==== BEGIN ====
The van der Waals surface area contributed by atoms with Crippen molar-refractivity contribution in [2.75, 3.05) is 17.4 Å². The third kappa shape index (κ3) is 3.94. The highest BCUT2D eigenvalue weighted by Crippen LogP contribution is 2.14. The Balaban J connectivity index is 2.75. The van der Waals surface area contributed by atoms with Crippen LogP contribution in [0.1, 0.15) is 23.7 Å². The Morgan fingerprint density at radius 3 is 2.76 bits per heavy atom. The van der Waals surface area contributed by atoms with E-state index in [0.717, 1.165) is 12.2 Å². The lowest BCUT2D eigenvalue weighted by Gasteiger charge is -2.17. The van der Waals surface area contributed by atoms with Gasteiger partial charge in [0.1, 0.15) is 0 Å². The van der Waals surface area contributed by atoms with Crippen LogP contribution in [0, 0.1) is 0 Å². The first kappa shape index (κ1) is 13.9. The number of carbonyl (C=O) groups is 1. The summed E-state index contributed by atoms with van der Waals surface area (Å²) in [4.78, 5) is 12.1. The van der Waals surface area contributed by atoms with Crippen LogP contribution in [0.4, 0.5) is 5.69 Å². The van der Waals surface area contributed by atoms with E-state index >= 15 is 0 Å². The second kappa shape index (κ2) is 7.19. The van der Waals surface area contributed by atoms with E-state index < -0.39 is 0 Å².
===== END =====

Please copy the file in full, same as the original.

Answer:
The van der Waals surface area contributed by atoms with Crippen molar-refractivity contribution in [2.75, 3.05) is 17.4 Å². The third kappa shape index (κ3) is 3.94. The highest BCUT2D eigenvalue weighted by Crippen LogP contribution is 2.14. The Balaban J connectivity index is 2.75. The van der Waals surface area contributed by atoms with Crippen LogP contribution in [0.1, 0.15) is 23.7 Å². The Morgan fingerprint density at radius 3 is 2.76 bits per heavy atom. The van der Waals surface area contributed by atoms with E-state index in [0.717, 1.165) is 12.2 Å². The lowest BCUT2D eigenvalue weighted by Gasteiger charge is -2.17. The van der Waals surface area contributed by atoms with Gasteiger partial charge in [0.1, 0.15) is 0 Å². The van der Waals surface area contributed by atoms with Crippen LogP contribution in [0, 0.1) is 0 Å². The first kappa shape index (κ1) is 13.9. The number of carbonyl (C=O) groups is 1. The summed E-state index contributed by atoms with van der Waals surface area (Å²) in [4.78, 5) is 12.1. The van der Waals surface area contributed by atoms with Crippen LogP contribution in [0.4, 0.5) is 5.69 Å². The van der Waals surface area contributed by atoms with E-state index >= 15 is 0 Å². The second kappa shape index (κ2) is 7.19. The van der Waals surface area contributed by atoms with E-state index < -0.39 is 0 Å².